Most adjectives have three different forms to show degrees of comparison—the positive, the comparative, and the superlative. The positive is used to describe one item, group, or person. The comparative is used to describe two items, people, or groups. The superlative is used to describe three or more items, groups, or people.
There are different ways to form the comparative and superlative degrees of adjectives. Add -er or more to form the comparative of most one- and two- syllable adjectives. More, most, less, or least are added to adjectives of three or more syllables to form the superlative.
Faulty comparison happens when the comparison is not complete or when the items that are being compared are in different categories, like apples and oranges. Faulty comparisons are illogical constructions, which often means that the ideas you intend to convey may not come through to your reader and may render statement or argument ineffective. In this handout, we’ll discuss several different kinds of comparison: errors in degree of comparison, incomplete and ambiguous comparisons, and illogical comparisons.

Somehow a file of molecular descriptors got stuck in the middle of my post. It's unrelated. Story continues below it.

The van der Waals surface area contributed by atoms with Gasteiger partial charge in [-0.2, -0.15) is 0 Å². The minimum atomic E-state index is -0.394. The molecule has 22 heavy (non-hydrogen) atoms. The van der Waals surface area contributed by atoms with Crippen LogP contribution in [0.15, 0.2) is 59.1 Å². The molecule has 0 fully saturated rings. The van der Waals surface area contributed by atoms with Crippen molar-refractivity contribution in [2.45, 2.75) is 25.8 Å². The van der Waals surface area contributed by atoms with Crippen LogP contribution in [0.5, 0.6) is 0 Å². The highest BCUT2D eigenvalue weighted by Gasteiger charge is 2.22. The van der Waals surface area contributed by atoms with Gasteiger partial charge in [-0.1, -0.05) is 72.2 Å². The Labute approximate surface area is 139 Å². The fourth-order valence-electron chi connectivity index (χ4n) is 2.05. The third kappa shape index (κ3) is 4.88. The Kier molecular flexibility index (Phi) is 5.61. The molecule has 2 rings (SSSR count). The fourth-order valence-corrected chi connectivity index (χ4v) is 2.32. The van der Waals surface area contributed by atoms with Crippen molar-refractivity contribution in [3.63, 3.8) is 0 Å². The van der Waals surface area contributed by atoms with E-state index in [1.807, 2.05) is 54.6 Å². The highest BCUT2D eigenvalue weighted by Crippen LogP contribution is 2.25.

Avoiding Errors in Degrees of Comparison
The degree of comparison speaks to the three forms of adjectives that can be used when comparing items: positive, comparative, and superlative. Let’s discuss the degrees of comparisons along with common errors that writers make in forming comparisons.
The positive form refers to the unaltered version of an adjective, such as smart, funny, and young. This form can be used to compare items when combined with as. It is important to note that the adjective should have as prior to and following it in order for the comparison to be complete.
Josh is as smart asKelsey.
When it comes to degrees of comparison, you should use comparative and superlative forms of adjectives. The comparative degree is used when you are comparing two items. Most comparatives use the ending er, like smarter, faster, and smoother (there are exceptions like less, which we will be discussing below), but some require you to use more followed by an adjective or adverb, such as more attractive. Typically you will use the comparative degree in association with than.